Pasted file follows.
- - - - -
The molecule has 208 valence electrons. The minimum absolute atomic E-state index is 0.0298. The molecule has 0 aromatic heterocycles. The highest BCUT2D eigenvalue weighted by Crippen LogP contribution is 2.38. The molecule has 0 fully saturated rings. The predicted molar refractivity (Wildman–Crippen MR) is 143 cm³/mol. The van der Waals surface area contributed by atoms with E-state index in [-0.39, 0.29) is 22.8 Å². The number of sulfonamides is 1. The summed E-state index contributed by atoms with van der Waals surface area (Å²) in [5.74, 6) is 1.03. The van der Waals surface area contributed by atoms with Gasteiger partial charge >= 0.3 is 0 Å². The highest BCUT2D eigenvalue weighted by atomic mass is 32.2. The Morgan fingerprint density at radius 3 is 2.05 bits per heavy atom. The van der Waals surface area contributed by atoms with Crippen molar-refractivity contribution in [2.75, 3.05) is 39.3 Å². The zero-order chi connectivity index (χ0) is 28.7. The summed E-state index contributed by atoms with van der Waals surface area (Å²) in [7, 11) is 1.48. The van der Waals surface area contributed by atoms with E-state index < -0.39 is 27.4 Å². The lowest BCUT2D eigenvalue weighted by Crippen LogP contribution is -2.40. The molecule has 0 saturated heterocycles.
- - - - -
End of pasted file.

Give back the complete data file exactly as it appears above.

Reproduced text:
The molecule has 208 valence electrons. The minimum absolute atomic E-state index is 0.0298. The molecule has 0 aromatic heterocycles. The highest BCUT2D eigenvalue weighted by Crippen LogP contribution is 2.38. The molecule has 0 fully saturated rings. The predicted molar refractivity (Wildman–Crippen MR) is 143 cm³/mol. The van der Waals surface area contributed by atoms with E-state index in [-0.39, 0.29) is 22.8 Å². The number of sulfonamides is 1. The summed E-state index contributed by atoms with van der Waals surface area (Å²) in [5.74, 6) is 1.03. The van der Waals surface area contributed by atoms with Gasteiger partial charge >= 0.3 is 0 Å². The highest BCUT2D eigenvalue weighted by atomic mass is 32.2. The Morgan fingerprint density at radius 3 is 2.05 bits per heavy atom. The van der Waals surface area contributed by atoms with Crippen molar-refractivity contribution in [2.75, 3.05) is 39.3 Å². The zero-order chi connectivity index (χ0) is 28.7. The summed E-state index contributed by atoms with van der Waals surface area (Å²) in [7, 11) is 1.48. The van der Waals surface area contributed by atoms with E-state index < -0.39 is 27.4 Å². The lowest BCUT2D eigenvalue weighted by Crippen LogP contribution is -2.40. The molecule has 0 saturated heterocycles.